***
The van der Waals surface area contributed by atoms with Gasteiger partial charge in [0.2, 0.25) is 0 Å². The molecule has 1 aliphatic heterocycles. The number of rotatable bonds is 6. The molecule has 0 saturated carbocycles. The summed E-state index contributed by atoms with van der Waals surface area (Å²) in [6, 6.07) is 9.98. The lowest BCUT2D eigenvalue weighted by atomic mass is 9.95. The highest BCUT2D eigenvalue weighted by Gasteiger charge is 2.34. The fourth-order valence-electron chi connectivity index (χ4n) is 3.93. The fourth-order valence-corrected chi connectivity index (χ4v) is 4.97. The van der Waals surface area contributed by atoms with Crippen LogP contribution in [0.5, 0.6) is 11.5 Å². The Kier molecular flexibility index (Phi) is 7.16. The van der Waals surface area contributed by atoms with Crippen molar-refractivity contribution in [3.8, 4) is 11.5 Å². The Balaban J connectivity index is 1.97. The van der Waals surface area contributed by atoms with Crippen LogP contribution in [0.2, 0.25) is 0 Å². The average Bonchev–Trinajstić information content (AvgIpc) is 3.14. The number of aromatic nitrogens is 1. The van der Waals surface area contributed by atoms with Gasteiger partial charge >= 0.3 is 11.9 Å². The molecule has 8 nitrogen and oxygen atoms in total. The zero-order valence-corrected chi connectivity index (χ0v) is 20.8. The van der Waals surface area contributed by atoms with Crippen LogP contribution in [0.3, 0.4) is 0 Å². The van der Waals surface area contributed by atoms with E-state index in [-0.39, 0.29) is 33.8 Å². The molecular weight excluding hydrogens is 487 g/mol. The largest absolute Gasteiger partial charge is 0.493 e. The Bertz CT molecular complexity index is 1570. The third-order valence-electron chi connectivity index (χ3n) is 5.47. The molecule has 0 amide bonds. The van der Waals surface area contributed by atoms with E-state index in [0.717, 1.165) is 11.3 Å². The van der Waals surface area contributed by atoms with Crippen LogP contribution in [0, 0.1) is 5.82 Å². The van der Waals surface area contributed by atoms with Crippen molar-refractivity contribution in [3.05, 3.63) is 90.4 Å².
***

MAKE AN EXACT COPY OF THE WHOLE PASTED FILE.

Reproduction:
The van der Waals surface area contributed by atoms with Gasteiger partial charge in [0.2, 0.25) is 0 Å². The molecule has 1 aliphatic heterocycles. The number of rotatable bonds is 6. The molecule has 0 saturated carbocycles. The summed E-state index contributed by atoms with van der Waals surface area (Å²) in [6, 6.07) is 9.98. The lowest BCUT2D eigenvalue weighted by atomic mass is 9.95. The highest BCUT2D eigenvalue weighted by Gasteiger charge is 2.34. The fourth-order valence-electron chi connectivity index (χ4n) is 3.93. The fourth-order valence-corrected chi connectivity index (χ4v) is 4.97. The van der Waals surface area contributed by atoms with Crippen LogP contribution in [0.5, 0.6) is 11.5 Å². The Kier molecular flexibility index (Phi) is 7.16. The van der Waals surface area contributed by atoms with Crippen molar-refractivity contribution in [3.8, 4) is 11.5 Å². The Balaban J connectivity index is 1.97. The van der Waals surface area contributed by atoms with Crippen LogP contribution in [0.2, 0.25) is 0 Å². The average Bonchev–Trinajstić information content (AvgIpc) is 3.14. The number of aromatic nitrogens is 1. The van der Waals surface area contributed by atoms with Gasteiger partial charge >= 0.3 is 11.9 Å². The molecule has 8 nitrogen and oxygen atoms in total. The zero-order valence-corrected chi connectivity index (χ0v) is 20.8. The van der Waals surface area contributed by atoms with Crippen LogP contribution in [0.3, 0.4) is 0 Å². The van der Waals surface area contributed by atoms with E-state index in [-0.39, 0.29) is 33.8 Å². The molecular weight excluding hydrogens is 487 g/mol. The largest absolute Gasteiger partial charge is 0.493 e. The Bertz CT molecular complexity index is 1570. The third-order valence-electron chi connectivity index (χ3n) is 5.47. The molecule has 0 amide bonds. The van der Waals surface area contributed by atoms with E-state index in [0.717, 1.165) is 11.3 Å². The van der Waals surface area contributed by atoms with Crippen LogP contribution in [0, 0.1) is 5.82 Å². The van der Waals surface area contributed by atoms with Crippen molar-refractivity contribution in [3.05, 3.63) is 90.4 Å².